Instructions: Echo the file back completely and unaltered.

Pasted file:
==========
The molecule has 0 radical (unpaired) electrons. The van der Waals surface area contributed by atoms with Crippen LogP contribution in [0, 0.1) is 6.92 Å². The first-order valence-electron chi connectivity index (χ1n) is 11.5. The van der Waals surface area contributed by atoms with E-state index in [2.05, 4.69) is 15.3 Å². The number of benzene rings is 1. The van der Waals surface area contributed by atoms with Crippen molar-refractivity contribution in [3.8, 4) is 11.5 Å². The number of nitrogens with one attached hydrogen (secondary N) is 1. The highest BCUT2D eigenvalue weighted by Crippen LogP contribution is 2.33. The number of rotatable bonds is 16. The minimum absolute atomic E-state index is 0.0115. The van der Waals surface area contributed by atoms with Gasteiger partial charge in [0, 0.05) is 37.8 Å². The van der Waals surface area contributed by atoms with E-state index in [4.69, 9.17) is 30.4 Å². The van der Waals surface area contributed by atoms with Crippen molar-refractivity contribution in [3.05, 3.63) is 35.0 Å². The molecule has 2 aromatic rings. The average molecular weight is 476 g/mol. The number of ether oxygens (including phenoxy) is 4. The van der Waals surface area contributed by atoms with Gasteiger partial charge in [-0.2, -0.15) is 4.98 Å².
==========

The molecule has 0 radical (unpaired) electrons. The van der Waals surface area contributed by atoms with Crippen LogP contribution in [0, 0.1) is 6.92 Å². The first-order valence-electron chi connectivity index (χ1n) is 11.5. The van der Waals surface area contributed by atoms with E-state index in [2.05, 4.69) is 15.3 Å². The number of benzene rings is 1. The van der Waals surface area contributed by atoms with Crippen molar-refractivity contribution in [3.8, 4) is 11.5 Å². The number of nitrogens with one attached hydrogen (secondary N) is 1. The highest BCUT2D eigenvalue weighted by Crippen LogP contribution is 2.33. The number of rotatable bonds is 16. The minimum absolute atomic E-state index is 0.0115. The van der Waals surface area contributed by atoms with Gasteiger partial charge in [0, 0.05) is 37.8 Å². The van der Waals surface area contributed by atoms with E-state index in [4.69, 9.17) is 30.4 Å². The van der Waals surface area contributed by atoms with Crippen molar-refractivity contribution in [3.05, 3.63) is 35.0 Å². The molecule has 2 aromatic rings. The average molecular weight is 476 g/mol. The number of ether oxygens (including phenoxy) is 4. The van der Waals surface area contributed by atoms with Gasteiger partial charge in [-0.2, -0.15) is 4.98 Å².